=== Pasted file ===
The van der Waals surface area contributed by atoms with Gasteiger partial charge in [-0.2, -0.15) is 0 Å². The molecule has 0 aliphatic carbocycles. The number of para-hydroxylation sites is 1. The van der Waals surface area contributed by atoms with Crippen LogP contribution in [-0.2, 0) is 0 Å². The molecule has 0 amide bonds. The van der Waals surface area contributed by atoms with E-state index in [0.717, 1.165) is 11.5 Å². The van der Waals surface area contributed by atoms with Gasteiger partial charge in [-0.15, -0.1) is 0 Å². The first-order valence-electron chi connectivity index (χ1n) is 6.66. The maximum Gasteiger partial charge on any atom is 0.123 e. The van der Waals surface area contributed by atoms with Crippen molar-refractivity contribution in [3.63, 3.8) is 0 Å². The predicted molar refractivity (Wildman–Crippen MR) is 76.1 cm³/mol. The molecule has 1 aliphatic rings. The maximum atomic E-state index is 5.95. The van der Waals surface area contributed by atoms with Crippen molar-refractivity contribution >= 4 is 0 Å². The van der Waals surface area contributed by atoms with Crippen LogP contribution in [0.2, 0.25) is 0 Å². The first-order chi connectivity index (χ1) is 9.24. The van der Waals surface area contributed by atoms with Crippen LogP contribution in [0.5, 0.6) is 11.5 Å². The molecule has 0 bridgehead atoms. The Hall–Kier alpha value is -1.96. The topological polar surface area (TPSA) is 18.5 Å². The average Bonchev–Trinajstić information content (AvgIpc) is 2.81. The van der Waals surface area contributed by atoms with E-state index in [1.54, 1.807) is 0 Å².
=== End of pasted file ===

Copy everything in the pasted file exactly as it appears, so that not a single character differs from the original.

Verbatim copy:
The van der Waals surface area contributed by atoms with Gasteiger partial charge in [-0.2, -0.15) is 0 Å². The molecule has 0 aliphatic carbocycles. The number of para-hydroxylation sites is 1. The van der Waals surface area contributed by atoms with Crippen LogP contribution in [-0.2, 0) is 0 Å². The molecule has 0 amide bonds. The van der Waals surface area contributed by atoms with E-state index in [0.717, 1.165) is 11.5 Å². The van der Waals surface area contributed by atoms with Gasteiger partial charge in [-0.15, -0.1) is 0 Å². The first-order valence-electron chi connectivity index (χ1n) is 6.66. The maximum Gasteiger partial charge on any atom is 0.123 e. The van der Waals surface area contributed by atoms with Crippen molar-refractivity contribution in [3.63, 3.8) is 0 Å². The predicted molar refractivity (Wildman–Crippen MR) is 76.1 cm³/mol. The molecule has 1 aliphatic rings. The maximum atomic E-state index is 5.95. The van der Waals surface area contributed by atoms with Crippen molar-refractivity contribution >= 4 is 0 Å². The van der Waals surface area contributed by atoms with Crippen LogP contribution in [0.2, 0.25) is 0 Å². The first-order chi connectivity index (χ1) is 9.24. The van der Waals surface area contributed by atoms with Crippen LogP contribution in [0.5, 0.6) is 11.5 Å². The molecule has 0 bridgehead atoms. The Hall–Kier alpha value is -1.96. The topological polar surface area (TPSA) is 18.5 Å². The average Bonchev–Trinajstić information content (AvgIpc) is 2.81. The van der Waals surface area contributed by atoms with E-state index in [1.54, 1.807) is 0 Å².